Members of the Senate Finance Committee say there is broad bipartisan support for eliminating the Alternative Minimum Tax, which, while it has been tweaked nearly 20 times since its inception in 1969 and curbed in 2013, remains on the books and is ensnaring unwary taxpayers.
During Congress’ August recess, the tax-writing House Ways and Means Committee launched a 31 Reasons for Tax Reform initiative that has included Chairman Kevin Brady, R-Texas, convening with other lawmakers at the Reagan Ranch to tackle tax reform.
Said Brady from the Reagan Ranch on Aug. 21: “For the first time in over three decades we have a president, a House and a Senate who are all committed to overhauling this broken tax code and unleashing the growth of jobs and paychecks nationwide. … With your help, America, we can close the special-interest loopholes. We can lower tax rates for American families and job creators. We can vault America from nearly dead last among our global competitors back into the lead pack with one of the most pro-growth, pro-jobs tax codes on the planet. … This is our challenge. Together – working with President Trump, with leaders in the House and Senate, and with you, the American people – we will rise to this challenge just as our nation has risen to and prevailed over so many great challenges.”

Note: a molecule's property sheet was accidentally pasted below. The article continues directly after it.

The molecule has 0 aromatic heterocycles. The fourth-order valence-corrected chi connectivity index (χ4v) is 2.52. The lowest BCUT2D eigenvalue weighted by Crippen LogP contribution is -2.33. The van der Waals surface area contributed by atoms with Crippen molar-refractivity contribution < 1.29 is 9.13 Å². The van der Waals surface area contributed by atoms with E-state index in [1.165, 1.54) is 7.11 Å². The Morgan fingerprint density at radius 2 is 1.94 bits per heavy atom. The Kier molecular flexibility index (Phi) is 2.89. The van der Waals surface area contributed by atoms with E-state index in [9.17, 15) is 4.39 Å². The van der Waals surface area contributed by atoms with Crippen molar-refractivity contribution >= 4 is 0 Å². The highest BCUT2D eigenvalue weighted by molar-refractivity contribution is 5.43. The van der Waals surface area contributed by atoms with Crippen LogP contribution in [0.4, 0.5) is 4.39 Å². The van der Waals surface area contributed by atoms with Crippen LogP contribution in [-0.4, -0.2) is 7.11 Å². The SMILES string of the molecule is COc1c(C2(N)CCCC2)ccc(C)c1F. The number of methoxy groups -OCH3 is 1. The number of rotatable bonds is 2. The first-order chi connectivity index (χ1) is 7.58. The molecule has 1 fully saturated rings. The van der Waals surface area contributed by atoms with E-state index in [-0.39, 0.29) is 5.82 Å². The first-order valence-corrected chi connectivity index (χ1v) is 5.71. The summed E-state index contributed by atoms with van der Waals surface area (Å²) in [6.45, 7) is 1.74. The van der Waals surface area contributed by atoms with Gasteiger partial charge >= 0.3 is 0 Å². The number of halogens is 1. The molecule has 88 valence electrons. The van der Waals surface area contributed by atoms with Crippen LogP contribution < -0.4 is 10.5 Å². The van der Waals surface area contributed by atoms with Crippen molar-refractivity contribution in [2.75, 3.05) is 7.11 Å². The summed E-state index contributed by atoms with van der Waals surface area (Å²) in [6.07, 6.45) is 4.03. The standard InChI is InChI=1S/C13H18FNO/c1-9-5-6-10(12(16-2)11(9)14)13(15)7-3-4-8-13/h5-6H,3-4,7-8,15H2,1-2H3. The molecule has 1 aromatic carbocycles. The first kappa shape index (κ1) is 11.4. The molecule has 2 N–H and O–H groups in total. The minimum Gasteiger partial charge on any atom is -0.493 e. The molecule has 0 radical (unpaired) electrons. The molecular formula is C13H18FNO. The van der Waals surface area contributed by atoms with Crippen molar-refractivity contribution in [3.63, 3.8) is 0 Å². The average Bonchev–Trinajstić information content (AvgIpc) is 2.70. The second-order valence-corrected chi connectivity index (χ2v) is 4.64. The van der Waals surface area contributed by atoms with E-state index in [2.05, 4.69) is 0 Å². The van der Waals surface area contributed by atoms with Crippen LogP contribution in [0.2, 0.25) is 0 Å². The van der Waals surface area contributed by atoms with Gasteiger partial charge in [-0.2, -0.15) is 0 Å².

Greg Valliere, chief global strategist for Horizon Investments, said Wednesday that negotiations between Treasury Secretary Steve Mnuchin; President Trump’s chief economic advisor, Gary Cohn; and congressional GOP leaders “are yielding progress.”
Horizon, Valliere said, thinks “a bill could come into focus within weeks. Enactment is still unlikely until next spring, because several controversial issues have to be resolved: a potential haircut for the mortgage deduction, abolition of the state and local tax break, the deductibility of corporate debt, etc.”
On Aug. 23, House Ways and Means zeroed in on how to address the dreaded AMT.
Eliminating the AMT was also being discussed on the other side of the aisle, with members of the Senate Finance Committee warning Wednesday that “more and more hardworking, middle-class families face the threat of falling into the ever-widening reach” of the AMT.